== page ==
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Robert E. Lee

This is Roald Tweet on Rock Island.

George Washington never slept here. You can't visit Rock Island and sleep in the same bed for an extra nine dollars a night the way you can up and down the east coast. You'll just have to settle for Robert E. Lee.

Our Lee story begins early in 1837, in Washington, D.C. A brand-new lieutenant fresh out of West Point, Robert E. Lee has asked to be transferred to the West, where the action is. The Chief of Engineers must already have seen some hints of future greatness. With no previous experience, Lt. Lee was assigned to the Upper Mississippi River, where he was to map the two treacherous rapids at Keokuk, Iowa, and at Rock Island, and he was to devise plans for making them safely navigable.

Lee and his party arrived at St. Louis in August and headed north. When his own government boat grounded on the rapids at Keokuk, he walked along the river a hundred miles north to Rock Island. Here he took up residence on a wrecked steamboat, its bottom torn out by the rapids, but with the top two decks above water.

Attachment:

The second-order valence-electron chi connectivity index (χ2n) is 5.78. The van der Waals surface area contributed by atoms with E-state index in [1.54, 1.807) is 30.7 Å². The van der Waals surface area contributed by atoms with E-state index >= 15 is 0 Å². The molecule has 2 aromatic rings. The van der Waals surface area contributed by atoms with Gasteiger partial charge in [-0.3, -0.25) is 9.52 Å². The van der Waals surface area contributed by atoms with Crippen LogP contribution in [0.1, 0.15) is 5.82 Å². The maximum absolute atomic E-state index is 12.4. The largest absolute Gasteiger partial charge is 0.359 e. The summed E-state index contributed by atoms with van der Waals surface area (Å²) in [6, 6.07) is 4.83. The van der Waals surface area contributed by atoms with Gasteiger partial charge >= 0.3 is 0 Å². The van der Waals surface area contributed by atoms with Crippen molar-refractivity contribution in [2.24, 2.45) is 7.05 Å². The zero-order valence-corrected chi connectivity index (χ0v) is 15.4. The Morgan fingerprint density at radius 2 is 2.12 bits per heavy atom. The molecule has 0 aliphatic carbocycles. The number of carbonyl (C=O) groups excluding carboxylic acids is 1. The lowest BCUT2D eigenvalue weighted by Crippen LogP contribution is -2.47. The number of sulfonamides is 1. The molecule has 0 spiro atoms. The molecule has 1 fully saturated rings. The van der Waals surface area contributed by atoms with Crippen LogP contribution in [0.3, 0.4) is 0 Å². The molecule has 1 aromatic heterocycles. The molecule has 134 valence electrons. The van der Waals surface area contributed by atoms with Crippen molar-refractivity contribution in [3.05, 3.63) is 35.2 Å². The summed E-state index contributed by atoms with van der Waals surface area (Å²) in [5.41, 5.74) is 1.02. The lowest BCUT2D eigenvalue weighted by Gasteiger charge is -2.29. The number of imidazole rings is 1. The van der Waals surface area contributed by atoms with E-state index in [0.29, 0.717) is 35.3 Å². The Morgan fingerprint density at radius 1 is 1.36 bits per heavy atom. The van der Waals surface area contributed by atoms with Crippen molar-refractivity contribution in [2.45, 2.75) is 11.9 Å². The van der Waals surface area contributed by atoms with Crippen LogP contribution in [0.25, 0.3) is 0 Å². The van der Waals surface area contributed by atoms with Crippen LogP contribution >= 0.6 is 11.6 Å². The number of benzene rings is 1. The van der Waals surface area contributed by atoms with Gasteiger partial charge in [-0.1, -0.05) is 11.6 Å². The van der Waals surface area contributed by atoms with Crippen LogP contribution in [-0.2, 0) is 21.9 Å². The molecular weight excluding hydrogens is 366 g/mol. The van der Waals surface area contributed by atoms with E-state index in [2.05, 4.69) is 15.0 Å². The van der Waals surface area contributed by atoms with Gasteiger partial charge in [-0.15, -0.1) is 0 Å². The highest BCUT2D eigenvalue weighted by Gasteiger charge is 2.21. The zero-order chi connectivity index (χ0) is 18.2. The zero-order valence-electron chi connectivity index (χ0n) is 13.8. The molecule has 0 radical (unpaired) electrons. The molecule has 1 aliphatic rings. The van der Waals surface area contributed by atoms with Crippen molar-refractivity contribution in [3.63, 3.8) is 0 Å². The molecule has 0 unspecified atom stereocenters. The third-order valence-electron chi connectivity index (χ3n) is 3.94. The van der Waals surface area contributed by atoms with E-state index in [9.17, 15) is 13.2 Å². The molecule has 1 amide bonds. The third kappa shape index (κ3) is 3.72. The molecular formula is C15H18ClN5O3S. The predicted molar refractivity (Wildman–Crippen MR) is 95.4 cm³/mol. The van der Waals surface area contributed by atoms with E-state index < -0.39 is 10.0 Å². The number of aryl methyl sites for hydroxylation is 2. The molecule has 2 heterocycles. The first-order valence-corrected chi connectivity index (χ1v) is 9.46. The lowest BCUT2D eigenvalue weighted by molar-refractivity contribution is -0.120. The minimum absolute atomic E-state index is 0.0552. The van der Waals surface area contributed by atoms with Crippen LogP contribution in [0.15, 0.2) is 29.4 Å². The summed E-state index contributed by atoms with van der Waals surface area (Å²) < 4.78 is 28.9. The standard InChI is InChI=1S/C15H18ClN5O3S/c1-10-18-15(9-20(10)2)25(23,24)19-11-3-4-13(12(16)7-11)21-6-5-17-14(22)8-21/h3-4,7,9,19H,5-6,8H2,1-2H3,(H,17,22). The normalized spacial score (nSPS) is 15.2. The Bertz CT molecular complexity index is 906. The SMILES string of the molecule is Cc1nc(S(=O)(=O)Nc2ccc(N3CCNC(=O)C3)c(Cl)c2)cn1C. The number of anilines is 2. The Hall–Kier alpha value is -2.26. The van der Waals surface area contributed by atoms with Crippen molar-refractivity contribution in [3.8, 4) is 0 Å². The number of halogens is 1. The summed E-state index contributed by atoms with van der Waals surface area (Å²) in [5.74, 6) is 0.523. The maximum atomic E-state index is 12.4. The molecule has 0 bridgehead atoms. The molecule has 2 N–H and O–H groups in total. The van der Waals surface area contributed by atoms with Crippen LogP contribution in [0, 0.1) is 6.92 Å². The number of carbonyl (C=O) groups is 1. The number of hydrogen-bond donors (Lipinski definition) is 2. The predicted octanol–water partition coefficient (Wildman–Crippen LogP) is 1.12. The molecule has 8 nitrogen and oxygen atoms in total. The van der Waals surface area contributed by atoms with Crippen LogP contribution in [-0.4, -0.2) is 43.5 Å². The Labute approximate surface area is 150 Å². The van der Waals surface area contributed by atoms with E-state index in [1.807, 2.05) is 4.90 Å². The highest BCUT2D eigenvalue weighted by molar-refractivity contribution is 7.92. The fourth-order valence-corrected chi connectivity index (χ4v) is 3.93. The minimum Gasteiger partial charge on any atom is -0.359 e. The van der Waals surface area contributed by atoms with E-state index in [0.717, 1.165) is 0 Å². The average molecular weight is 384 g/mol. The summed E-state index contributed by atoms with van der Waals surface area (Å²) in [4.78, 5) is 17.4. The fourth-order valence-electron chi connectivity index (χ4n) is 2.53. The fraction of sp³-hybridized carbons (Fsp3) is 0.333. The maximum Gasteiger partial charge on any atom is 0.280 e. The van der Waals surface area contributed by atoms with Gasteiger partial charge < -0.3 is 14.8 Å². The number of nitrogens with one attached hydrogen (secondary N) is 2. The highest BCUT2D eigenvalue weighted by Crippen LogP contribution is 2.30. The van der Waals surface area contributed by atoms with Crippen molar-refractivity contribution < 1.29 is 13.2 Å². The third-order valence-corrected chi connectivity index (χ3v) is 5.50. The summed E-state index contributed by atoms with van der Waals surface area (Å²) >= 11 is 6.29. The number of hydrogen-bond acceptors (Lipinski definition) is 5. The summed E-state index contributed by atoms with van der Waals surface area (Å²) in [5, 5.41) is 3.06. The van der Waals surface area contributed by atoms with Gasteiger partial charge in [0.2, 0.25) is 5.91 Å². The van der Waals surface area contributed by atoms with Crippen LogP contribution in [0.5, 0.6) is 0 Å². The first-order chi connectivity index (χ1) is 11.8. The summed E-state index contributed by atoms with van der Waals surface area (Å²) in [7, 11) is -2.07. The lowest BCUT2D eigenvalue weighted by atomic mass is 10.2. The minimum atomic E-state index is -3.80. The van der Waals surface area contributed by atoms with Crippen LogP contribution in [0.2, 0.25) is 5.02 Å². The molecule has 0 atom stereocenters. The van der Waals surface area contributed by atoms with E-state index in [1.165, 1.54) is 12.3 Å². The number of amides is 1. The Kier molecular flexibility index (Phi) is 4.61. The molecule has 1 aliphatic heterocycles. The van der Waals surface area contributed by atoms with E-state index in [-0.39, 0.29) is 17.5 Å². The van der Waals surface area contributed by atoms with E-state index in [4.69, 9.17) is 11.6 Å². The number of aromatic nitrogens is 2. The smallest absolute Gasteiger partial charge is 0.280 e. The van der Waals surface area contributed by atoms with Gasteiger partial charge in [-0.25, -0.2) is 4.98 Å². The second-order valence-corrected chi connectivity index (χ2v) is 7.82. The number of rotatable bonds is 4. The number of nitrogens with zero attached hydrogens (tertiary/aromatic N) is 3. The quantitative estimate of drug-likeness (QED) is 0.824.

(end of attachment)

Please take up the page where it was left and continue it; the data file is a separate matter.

It was a handy office for river work. Lee wrote to friends about the delights of being able to fish out his window in the evenings for blue Mississippi catfish. He also told how easily he fell into the ways of the country, taking anything not tied down.

During October he mapped the rapids and wrote his report. The Panic of 1837 ended Congressional appropriations before work could begin, and Lee returned the following years only to visit West Point friends in Galena, where he enjoyed a new concoction, "soda and ice cream four times a day."

So, Robert E. Lee became one of our Rock Island stories before going on to fame and glory in another place and time. In his report to the Chief of Engineers, Lee estimated that blasting a safe channel through the Rock Island Rapids would take two years and cost $154,658: figures that turned out to be short by 96 years and almost $5 million—not the last time a government project has gone over estimate.

Rock Island Lines with Roald Tweet is underwritten by Augustana College, Rock Island, Illinois.

Beginning 1995, historian and folklorist Dr. Roald Tweet spun his stories of the Mississippi Valley to a devoted audience on WVIK. Dr. Tweet published three books as well as numerous literary articles and recorded segments of "Rock Island Lines." His inspiration was that "kidney-shaped limestone island plunked down in the middle of the Mississippi River," a logical site for a storyteller like Dr. Tweet.